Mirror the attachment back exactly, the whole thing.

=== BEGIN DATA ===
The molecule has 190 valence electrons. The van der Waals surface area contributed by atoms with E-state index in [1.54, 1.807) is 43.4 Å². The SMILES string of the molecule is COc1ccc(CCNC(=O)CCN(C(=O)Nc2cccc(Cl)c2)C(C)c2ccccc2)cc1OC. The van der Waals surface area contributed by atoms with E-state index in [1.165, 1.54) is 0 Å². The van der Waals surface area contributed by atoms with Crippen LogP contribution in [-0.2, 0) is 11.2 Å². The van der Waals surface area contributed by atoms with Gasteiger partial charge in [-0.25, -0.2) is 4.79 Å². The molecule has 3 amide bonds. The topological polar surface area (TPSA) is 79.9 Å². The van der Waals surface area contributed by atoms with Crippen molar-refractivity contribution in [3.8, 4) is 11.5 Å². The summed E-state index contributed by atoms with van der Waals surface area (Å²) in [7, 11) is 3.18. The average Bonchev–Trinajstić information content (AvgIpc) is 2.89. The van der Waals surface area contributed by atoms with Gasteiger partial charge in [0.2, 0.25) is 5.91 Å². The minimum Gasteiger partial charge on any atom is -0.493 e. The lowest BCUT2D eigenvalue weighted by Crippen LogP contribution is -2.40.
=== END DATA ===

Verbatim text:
The molecule has 190 valence electrons. The van der Waals surface area contributed by atoms with E-state index in [1.54, 1.807) is 43.4 Å². The SMILES string of the molecule is COc1ccc(CCNC(=O)CCN(C(=O)Nc2cccc(Cl)c2)C(C)c2ccccc2)cc1OC. The van der Waals surface area contributed by atoms with E-state index in [1.165, 1.54) is 0 Å². The van der Waals surface area contributed by atoms with Crippen LogP contribution in [-0.2, 0) is 11.2 Å². The van der Waals surface area contributed by atoms with Gasteiger partial charge in [-0.25, -0.2) is 4.79 Å². The molecule has 3 amide bonds. The topological polar surface area (TPSA) is 79.9 Å². The van der Waals surface area contributed by atoms with Crippen molar-refractivity contribution in [3.8, 4) is 11.5 Å². The summed E-state index contributed by atoms with van der Waals surface area (Å²) in [7, 11) is 3.18. The average Bonchev–Trinajstić information content (AvgIpc) is 2.89. The van der Waals surface area contributed by atoms with Gasteiger partial charge in [0.2, 0.25) is 5.91 Å². The minimum Gasteiger partial charge on any atom is -0.493 e. The lowest BCUT2D eigenvalue weighted by Crippen LogP contribution is -2.40.